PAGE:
By Jacob Katel
By Laurie Charles
By Nate "Igor" Smith
By Abel Folgar
By Kat Bein
By Jacob Katel
The presence of several hundred musicians, composers, record executives, publishing company figureheads, members of the media, and surgically enhanced groupies in Miami for the 2005 Billboard Latin Music Conference & Awards wasn't needed to prove that the popularity gap between Daddy Yankee and Akwid is enormous, that teenagers who illegally download music to fulfill their listening pleasure are hurting the industry, and that Paulina Rubio still can't sing a lick.
The awards show on Thursday, April 28, the conference's culminating event honoring artists who produced the top-selling albums and most frequently played songs on Billboard magazine's Latin sales and radio charts between February 14, 2004, and February 5, 2005, left plenty to be desired. A stage setup unappealingly dominated by aluminum-looking silver color schemes only underscored the show's shortcomings: The thousands of empty seats and the lack of energy onstage exhibited by most of the performers (which might have been a direct result of not enough accompanying dancers) made for a boring, slow-paced show.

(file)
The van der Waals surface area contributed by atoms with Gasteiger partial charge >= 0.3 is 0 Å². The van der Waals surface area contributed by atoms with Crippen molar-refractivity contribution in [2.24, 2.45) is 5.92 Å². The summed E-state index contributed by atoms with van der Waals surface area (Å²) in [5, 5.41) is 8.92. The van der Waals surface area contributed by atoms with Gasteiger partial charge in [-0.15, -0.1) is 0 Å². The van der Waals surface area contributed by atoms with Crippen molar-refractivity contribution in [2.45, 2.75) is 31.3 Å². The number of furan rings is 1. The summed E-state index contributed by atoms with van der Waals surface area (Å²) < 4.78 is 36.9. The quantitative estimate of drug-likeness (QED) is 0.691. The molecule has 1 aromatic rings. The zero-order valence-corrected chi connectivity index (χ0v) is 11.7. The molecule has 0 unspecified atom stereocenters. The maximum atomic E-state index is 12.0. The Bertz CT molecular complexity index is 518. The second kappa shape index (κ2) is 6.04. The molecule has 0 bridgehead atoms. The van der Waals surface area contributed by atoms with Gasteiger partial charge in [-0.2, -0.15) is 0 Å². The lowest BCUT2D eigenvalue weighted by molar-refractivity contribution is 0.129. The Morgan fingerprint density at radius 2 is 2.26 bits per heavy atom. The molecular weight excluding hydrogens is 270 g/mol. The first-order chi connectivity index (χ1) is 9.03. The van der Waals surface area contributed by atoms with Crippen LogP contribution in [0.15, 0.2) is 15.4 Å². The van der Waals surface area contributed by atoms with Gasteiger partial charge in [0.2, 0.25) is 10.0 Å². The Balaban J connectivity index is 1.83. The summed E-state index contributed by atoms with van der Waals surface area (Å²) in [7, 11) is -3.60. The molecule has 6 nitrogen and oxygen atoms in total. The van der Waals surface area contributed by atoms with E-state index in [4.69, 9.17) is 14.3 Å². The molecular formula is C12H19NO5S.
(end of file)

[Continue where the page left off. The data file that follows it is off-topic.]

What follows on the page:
Cristian Castro's, Marc Anthony's, and Juanes's performances were marred by a glitch in the sound system that rendered their voices several decibels lower than normal. Rubio, in spite of the audience's overwhelming approval of her, sang off-key and blurted her way through "Dame Otra Tequila" ("Give Me Another Tequila"), once again leaving little doubt that she is one of the worst live acts in recent times. But Franco De Vita and Olga Tañon shared the stage for an enthusiastic and passionate rendition of their current hit single "Ay Dios" ("Oh God"). After the song was finished, Tañon stayed onstage for a bouncy run-through of "Bandolero" ("Bandit"). Unlike Rubio, the Puerto Rican merenguera displayed a powerful and rangy voice that brought everybody to their feet. De Vita and Tañon were the sole acts that night worth remembering.
In contrast, the panel discussions, which were held at the Hotel Intercontinental from Monday to Thursday, were often standing-room-only affairs packed with an audience that unabashedly feted the stars on display, even though many of these observers were seasoned industry folk hailing from as far away as Mexico and Latin America.
With the hip-hop/reggaeton craze in full swing, the aptly titled World Apart - East Meets West roundtable on Wednesday -- which gathered several acts such as top-selling Puerto Rican act Daddy Yankee, Pitbull, Crooked Stilo, and urban regional duo Akwid -- was one of the most highly publicized events. During the discussion, Akwid member Francisco Gomez frowned upon the lack of publicity and airplay he, Crooked Stilo, and others in the urban regional movement receive outside of Texas and California while Daddy Yankee, Ivy Queen, and Pitbull get the support of an East Coast-based record industry. For example, on the same day as the discussion, Bad Boy Records owner Sean "P. Diddy" Combs announced that he was launching a new Latin music imprint with Pitbull, Bad Boy Latino.